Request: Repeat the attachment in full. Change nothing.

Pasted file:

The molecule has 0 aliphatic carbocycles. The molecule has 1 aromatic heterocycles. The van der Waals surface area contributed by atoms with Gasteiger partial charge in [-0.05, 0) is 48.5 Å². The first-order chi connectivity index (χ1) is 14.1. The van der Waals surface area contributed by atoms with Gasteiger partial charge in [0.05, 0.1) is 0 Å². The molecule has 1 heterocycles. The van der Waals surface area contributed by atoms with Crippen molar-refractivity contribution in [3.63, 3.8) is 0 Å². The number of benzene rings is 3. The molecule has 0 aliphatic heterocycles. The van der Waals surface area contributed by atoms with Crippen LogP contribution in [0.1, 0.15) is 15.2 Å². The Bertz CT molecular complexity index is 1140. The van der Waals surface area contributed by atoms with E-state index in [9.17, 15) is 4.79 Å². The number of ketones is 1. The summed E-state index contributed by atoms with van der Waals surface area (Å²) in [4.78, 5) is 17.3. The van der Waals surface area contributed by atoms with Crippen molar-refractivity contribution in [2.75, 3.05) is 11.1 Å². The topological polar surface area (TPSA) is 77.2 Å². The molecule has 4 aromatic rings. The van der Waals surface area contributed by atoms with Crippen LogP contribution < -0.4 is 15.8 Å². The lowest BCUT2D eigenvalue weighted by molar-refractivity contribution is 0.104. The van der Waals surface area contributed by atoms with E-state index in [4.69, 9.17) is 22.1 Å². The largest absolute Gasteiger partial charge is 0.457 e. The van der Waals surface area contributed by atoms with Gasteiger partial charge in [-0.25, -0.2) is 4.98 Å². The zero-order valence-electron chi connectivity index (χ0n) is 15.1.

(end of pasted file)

The molecule has 0 aliphatic carbocycles. The molecule has 1 aromatic heterocycles. The van der Waals surface area contributed by atoms with Gasteiger partial charge in [-0.05, 0) is 48.5 Å². The first-order chi connectivity index (χ1) is 14.1. The van der Waals surface area contributed by atoms with Gasteiger partial charge in [0.05, 0.1) is 0 Å². The molecule has 1 heterocycles. The van der Waals surface area contributed by atoms with Crippen molar-refractivity contribution in [3.63, 3.8) is 0 Å². The number of benzene rings is 3. The molecule has 0 aliphatic heterocycles. The van der Waals surface area contributed by atoms with Crippen LogP contribution in [0.1, 0.15) is 15.2 Å². The Bertz CT molecular complexity index is 1140. The van der Waals surface area contributed by atoms with E-state index in [9.17, 15) is 4.79 Å². The number of ketones is 1. The summed E-state index contributed by atoms with van der Waals surface area (Å²) in [4.78, 5) is 17.3. The van der Waals surface area contributed by atoms with Crippen molar-refractivity contribution in [2.75, 3.05) is 11.1 Å². The topological polar surface area (TPSA) is 77.2 Å². The molecule has 4 aromatic rings. The van der Waals surface area contributed by atoms with Crippen LogP contribution < -0.4 is 15.8 Å². The lowest BCUT2D eigenvalue weighted by molar-refractivity contribution is 0.104. The van der Waals surface area contributed by atoms with E-state index in [4.69, 9.17) is 22.1 Å². The largest absolute Gasteiger partial charge is 0.457 e. The van der Waals surface area contributed by atoms with Gasteiger partial charge in [-0.25, -0.2) is 4.98 Å². The zero-order valence-electron chi connectivity index (χ0n) is 15.1.